Lord willing, we are going to print 10,000 copies of John and Romans in-country. We have contacted a printer and he has agreed to print them for us. He has already printed one copy and sent us the proof (see picture). The price is $0.26 a copy. So to get 10,000 copies we will need to raise $2,600. If you are interested in helping us with this project, please contact me.
Our goals are to (1) use these copies of John and Romans to freely given them out to anyone who wants one; (2) have a relationship with a printer that will print the Scriptures for us even as the restrictions on Bibles tighten; (3) use these copies in evangelism and spreading the gospel!
Proof of the Scriptures we are going to be printing, Lord willing.
Memory Verse: Matthew 16:24
16:21-23 Jesus Reveals The Cost Of Salvation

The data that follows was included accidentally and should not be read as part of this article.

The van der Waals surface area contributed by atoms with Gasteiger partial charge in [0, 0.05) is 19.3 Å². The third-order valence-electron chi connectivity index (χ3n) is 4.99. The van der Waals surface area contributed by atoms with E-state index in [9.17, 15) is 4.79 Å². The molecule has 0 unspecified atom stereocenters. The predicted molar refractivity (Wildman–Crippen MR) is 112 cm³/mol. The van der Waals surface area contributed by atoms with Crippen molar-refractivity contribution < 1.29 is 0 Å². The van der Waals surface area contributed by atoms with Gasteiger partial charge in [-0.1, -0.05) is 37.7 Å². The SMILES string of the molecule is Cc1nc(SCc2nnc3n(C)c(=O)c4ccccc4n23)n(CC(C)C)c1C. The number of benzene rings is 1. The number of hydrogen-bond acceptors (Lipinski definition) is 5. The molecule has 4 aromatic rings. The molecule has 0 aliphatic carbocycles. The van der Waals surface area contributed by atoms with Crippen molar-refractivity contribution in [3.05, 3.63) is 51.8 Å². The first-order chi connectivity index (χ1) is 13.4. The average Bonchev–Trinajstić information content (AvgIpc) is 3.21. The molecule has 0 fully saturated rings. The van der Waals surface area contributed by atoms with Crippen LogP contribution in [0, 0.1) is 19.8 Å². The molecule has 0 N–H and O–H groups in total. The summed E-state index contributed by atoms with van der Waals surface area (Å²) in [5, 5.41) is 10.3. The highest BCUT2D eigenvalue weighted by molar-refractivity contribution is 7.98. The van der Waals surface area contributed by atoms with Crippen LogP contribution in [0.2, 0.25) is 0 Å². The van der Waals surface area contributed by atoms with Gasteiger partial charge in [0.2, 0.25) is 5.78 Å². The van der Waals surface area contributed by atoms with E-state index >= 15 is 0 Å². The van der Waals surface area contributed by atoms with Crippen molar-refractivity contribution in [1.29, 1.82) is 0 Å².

- 16:21 The turning point: “from that time forth”—from the time that Jesus made it clear that He indeed was the Christ, the Son of the living God and declared He was building a church (16:13-20), He began to reveal to His disciples that one day He would be killed but also be resurrected. This would help correct their understanding of what the mission of “the Christ” was (Suffering Servant)—not to setup up a physical earthly kingdom but to save people form their sins and establish God’s kingdom in the hearts of mankind. He began to outlined the events that would happen: (1) how that He must go unto Jerusalem (the holy city of the Jews)—He will go to the center of Jewish life to accomplish His mission; (2) how that He must suffer many things of the elders; chief priests and scribes (all leaders in Jewish society)—He will be judged and endure suffering from the highest authorities in the land; (3) how that He must be killed—He will endure suffering unto death on a cross on mount calvary; (4) how that He must be raised again the third day—but there will be victory because after Jesus is put to death He will arise on the third day.